Foraminiferal assemblages as palaeoenvironmental bioindicators in Late Jurassic epicontinental platforms: relation with trophic conditions
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Instytut Paleobiologii PAN
ForaminiferaNeritic shelfTrophic conditionsJurassicBoreal RealmTethys
Reolid, M.; et al. Foraminiferal assemblages as palaeoenvironmental bioindicators in Late Jurassic epicontinental platforms: relation with trophic conditions. Acta Palaeontologica Polonica, 53(4): 705-722 (2008). [http://hdl.handle.net/10481/32795]
PatrocinadorThis research was carried out with the financial support of projects CGL2005−06636−C0201 and CGL2005−01316/BTE, and University of Oslo, Norway−Statoil cooperation. M.R. holds a Juan de la Cierva grant from the Ministry of Science and Technology of Spain.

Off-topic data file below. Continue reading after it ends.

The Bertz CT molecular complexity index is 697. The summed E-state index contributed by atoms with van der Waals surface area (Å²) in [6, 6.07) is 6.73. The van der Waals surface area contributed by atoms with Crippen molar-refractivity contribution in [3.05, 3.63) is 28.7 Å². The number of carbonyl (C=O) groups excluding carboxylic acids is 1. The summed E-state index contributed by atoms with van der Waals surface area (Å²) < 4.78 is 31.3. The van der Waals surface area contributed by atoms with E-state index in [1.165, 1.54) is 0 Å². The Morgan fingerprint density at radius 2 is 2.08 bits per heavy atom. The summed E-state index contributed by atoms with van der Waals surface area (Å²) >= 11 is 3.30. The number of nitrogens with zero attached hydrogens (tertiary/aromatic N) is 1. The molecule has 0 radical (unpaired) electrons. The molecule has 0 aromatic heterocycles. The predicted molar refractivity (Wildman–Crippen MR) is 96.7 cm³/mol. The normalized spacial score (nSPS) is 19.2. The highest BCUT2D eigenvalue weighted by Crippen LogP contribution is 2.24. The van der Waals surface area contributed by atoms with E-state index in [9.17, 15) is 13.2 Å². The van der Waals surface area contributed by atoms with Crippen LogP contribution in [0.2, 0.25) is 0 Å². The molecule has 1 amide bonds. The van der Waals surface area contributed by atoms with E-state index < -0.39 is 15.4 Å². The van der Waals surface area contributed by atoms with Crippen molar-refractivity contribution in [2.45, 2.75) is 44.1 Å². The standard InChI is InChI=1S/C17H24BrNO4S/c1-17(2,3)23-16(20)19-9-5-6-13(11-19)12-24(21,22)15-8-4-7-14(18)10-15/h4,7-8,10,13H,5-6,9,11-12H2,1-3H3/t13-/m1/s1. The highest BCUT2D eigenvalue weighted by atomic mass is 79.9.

Foraminiferal assemblages from the neritic environment reveal the palaeoecological impact of nutrient types in relation to shore distance and sedimentary setting. Comparatively proximal siliciclastic settings from the Boreal Domain (Brora section, Eastern Scotland) were dominated by inner−shelf primary production in the water column or in sea bottom, while in relatively seawards mixed carbonate−siliciclastic settings from the Western Tethys (Prebetic, Southern Spain), nutrients mainly derived from the inner−shelf source. In both settings, benthic foraminiferal assemblages increased in diversity and proportion of epifauna from eutrophic to oligotrophic conditions. The proximal setting example (Brora Brick Clay Mb.) corresponds to Callovian offshore shelf deposits with a high primary productivity, bottom accumulation of organic matter, and a reduced sedimentation rate for siliciclastics. Eutrophic conditions favoured some infaunal foraminifera. Lately, inner shelf to shoreface transition areas (Fascally Siltstone Mb.), show higher sedimentation rates and turbidity, reducing euphotic−zone range depths and primary production, and then deposits with a lower organic matter content (high−mesotrophic conditions). This determined less agglutinated infaunal foraminifera content and increasing calcitic and aragonitic epifauna, and calcitic opportunists (i.e., Lenticulina). The comparatively distal setting of the Oxfordian example (Prebetic) corresponds to: (i) outer−shelf areas with lower nutrient input (relative oligotrophy) and organic matter accumulation on comparatively firmer substrates (lumpy lithofacies group) showing dominance of calcitic epifaunal foraminifera, and (ii) mid−shelf areas with a higher sedimentation rate and nutrient influx (low−mesotrophic conditions) favouring potentially deep infaunal foraminifers in comparatively unconsolidated and nutrient−rich substrates controlled by instable redox boundary (marl−limestone rhythmite lithofacies).